Ultimately this forced Sheffield to play long passes forward, however that was not entirely to the Blades disliking. Wing-backs Stevens and Baldock were high and wide, ready to meet the long passes forward from deep. Although neither wing-back had sufficient time or space to create any fruitful attacks.
Above we see Dean Henderson’s distribution, both short and Long.
The volume of long passes in contrast to short passes suggest Sheffield Utd aimed to target their physically capable forwards within the channels to progress the attack.
Above, we also see Sheffield Utd’s passing network.
It is evidently clear the Blades struggled to combine well and play forward through the middle third during the build-up phase.
Above we see how Leicester neutralised the Blades in wide areas. Knowing full well Sheffield would look to create their chances from out wide either by well-timed crosses or from combinations running into the box, Leicester were disciplined in meeting and shutting down these attacks.
First, observe the player in possession, Sheffield’s centre-back. Notice how Leicester commit three players into the channel to deny numerical superiority, room to dribble and sufficient space to cross.
From 11 attempted crosses, only 3 successfully met the head of the striker (27% accuracy).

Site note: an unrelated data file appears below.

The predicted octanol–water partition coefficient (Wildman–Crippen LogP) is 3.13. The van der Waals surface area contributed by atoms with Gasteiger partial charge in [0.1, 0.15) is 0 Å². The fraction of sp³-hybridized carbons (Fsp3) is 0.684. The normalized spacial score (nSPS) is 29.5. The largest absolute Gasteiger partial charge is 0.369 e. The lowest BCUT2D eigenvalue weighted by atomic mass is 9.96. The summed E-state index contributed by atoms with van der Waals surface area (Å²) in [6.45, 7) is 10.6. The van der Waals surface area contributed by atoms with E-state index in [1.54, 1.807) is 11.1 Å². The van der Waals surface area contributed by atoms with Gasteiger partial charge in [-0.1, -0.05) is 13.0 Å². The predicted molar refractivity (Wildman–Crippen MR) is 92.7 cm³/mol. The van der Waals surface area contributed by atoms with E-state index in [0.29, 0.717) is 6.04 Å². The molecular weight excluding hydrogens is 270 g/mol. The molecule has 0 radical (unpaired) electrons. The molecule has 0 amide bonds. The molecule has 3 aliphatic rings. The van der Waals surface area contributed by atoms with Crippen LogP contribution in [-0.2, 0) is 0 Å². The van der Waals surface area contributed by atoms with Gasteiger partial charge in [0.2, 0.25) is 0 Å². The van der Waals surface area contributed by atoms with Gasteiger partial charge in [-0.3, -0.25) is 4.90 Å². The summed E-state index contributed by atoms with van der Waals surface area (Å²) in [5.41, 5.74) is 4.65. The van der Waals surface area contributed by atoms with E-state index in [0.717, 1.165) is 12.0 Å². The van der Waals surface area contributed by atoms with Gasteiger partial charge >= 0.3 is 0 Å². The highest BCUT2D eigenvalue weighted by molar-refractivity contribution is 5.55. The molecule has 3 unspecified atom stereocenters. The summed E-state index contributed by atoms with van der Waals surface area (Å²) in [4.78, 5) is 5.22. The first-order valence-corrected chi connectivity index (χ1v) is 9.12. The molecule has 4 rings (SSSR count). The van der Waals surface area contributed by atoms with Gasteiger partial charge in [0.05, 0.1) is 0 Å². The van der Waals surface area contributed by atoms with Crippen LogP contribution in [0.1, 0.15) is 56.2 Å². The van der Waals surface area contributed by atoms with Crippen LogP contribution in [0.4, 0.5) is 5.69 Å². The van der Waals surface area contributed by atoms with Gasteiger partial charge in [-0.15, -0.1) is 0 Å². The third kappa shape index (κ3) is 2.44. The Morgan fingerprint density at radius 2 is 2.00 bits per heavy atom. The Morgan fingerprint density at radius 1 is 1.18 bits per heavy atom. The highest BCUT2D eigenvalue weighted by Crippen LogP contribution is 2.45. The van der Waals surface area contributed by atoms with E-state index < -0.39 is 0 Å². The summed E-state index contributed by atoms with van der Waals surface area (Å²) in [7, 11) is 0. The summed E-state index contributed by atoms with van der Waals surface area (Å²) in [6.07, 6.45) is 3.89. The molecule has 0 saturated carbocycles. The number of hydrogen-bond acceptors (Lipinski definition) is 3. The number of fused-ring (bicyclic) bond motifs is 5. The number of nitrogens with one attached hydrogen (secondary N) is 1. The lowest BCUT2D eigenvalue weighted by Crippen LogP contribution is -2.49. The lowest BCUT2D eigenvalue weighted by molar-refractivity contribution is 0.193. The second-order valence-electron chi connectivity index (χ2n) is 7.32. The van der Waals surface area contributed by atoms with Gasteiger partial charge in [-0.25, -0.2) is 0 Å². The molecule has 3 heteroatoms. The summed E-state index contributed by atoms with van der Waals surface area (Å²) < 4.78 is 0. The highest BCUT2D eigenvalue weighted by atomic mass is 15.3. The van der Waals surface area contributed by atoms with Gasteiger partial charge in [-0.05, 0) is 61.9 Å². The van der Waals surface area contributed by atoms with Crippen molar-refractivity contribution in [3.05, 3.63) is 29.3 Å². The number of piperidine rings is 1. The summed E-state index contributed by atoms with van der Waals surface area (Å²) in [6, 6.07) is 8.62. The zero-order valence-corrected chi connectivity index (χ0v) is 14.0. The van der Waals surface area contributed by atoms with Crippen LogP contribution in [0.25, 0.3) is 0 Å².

Above, we can also note how Leicester’s defensive unit is well-positioned to defend any potential crosses into the box. First, there are three defenders between the width of the posts while they are also slightly deeper than the forwards such that they execute a defensive header facing up the field.
In the image above, we see what illustrates both teams behaviour in transition.
Leicester was very alert to loose balls and the moments when they had just turned over possession.
Above we see a moment when Leicester lose possession from their throw-in, Blades forward McBurnie picks up the loose ball and without a chance to take a second touch three blues shirts close in on him.
Observe also, how the Foxes wing-backs immediately sprint back to deny forward passing options in the channels. Sheffield Utd had ‘0’ counter-attacks in this game, a stat I would out down to two factors; first, Wilder’s side will often try to play back, away from pressure and another build from deep after winning possession. Secondly, the Foxes were, aggressive and disciplined when in the transition to defend, cutting down attacks at their inception.
The ball carriers between the lines find the answer